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Bennett v. City of Atlantic City


November 3, 2003


The opinion of the court was delivered by: Irenas, Senior District Judge


This case comes before the Court on Defendants' motion to dismiss Plaintiffs' complaint pursuant to Fed. R. Civ. P. 12(b)(1) for a lack of subject matter jurisdiction. Defendants argue that they are immune from suit under the Eleventh Amendment. This Court has jurisdiction over the matter pursuant to 28 U.S.C. §§ 1331, 1343 and 1367.


Plaintiffs, who include both current firefighters with the City of Atlantic City Fire Department ("Fire Department" or "Department") and persons who unsuccessfully applied for firefighter positions with the Department, brought suit against the State of New Jersey Department of Personnel ("DOP") and the Merit System Board ("MSB") (collectively referred to as the "State Defendants"), the City of Atlantic City ("City"), and the Fire Chief for the City, Benjamin Brenner ("Brenner") alleging racial discrimination in hiring and promotion.

Prior allegations of discrimination in New Jersey's fire departments in the 1970's resulted in the United States government bringing suit against the State of New Jersey and its cities for allegedly engaging in a pattern of discrimination in firefighter hiring and promotions. See United States v. State of New Jersey, et al., United States District Court for the District of New Jersey, Civil Action Numbers 77-2054 and 79-184. On May 30, 1980, the parties to that suit entered into a consent decree ("Consent Decree") designed to prevent unlawful discrimination on the basis of race, color or national origin by promoting the hiring and advancement of minority firefighters throughout the State. Today, Plaintiffs allege that the goals of the consent decree have not been met. Specifically, Plaintiffs allege that Defendants have: engaged in ongoing discrimination in both the creation and scoring of firefighter hiring and promotional exams given by the DOP in 2000; segregated certain fire houses and tours; enforced disciplinary violations more harshly for minority firefighters; and condoned racism in the ranks.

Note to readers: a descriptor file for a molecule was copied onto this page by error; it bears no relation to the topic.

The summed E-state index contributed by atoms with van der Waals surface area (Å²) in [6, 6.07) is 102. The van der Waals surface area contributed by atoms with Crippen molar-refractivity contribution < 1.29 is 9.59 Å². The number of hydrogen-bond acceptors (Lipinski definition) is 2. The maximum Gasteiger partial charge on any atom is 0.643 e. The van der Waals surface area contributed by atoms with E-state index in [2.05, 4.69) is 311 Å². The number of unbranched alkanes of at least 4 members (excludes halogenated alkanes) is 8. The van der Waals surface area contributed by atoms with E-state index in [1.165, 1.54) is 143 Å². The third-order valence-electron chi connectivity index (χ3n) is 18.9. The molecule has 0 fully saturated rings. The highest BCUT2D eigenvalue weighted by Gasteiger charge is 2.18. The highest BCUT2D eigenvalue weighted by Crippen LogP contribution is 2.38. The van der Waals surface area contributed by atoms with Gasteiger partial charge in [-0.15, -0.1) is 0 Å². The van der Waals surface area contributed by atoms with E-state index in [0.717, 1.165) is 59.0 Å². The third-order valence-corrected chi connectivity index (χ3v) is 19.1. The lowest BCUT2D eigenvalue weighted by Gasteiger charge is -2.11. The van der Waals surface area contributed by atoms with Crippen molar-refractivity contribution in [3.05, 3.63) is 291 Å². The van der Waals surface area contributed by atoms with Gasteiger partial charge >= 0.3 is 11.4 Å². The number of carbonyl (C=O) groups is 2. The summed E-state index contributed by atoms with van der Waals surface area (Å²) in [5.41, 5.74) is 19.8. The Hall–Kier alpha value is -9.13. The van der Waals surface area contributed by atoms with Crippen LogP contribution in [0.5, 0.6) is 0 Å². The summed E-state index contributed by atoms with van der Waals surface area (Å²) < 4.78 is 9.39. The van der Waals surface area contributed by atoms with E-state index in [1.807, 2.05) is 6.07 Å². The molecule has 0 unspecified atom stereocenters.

On the basis of these allegations, Plaintiffs filed a five-count complaint with this Court on February 25, 2003. Counts I, II and V allege violations of Plaintiffs' civil rights under 42 U.S.C. §§ 1983, 1981 and 1985, respectively. Count III alleges violations of the New Jersey Law Against Discrimination ("NJLAD"), N.J.S.A. 10:5-12(a) et seq. Count IV alleges that Defendants are in violation of the 1980 Consent Decree. Plaintiffs request that this Court enter a declaratory judgment against Defendants on all counts, enjoin Defendants from continuing the allegedly discriminatory practices, require Defendants to comply with the Consent Decree, and award both compensatory and punitive damages, costs and fees.

On May 16, 2003, State Defendants filed a pre-answer motion to dismiss for lack of subject matter jurisdiction pursuant to Fed. R. Civ. P. 12(b)(1). In a letter dated July 10, 2003, Defendants Atlantic City and Brenner joined the State Defendants' motion.


A motion to dismiss on the basis of Fed. R. Civ. P. 12(b)(1) for lack of subject matter jurisdiction made prior to the filing of the defendant's answer is a facial challenge to the complaint. *fn1 See Mortensen v. First Fed. Sav. & Loan Ass'n, 549 F.2d 884, 891 (3d Cir. 1977); Courtney v. Choplin, 195 F. Supp. 2d 649, 650 (D.N.J. 2002). Review of a facial challenge in this context is similar to review of a 12(b)(6) motion and requires the Court to accept the allegations in the complaint as true. See Mortensen, 549 F.2d at 891; Courtney, 195 F. Supp. 2d at 650. Therefore, the Court views the Complaint in the light most favorable to Plaintiffs. Mortensen, 549 F.2d at 891.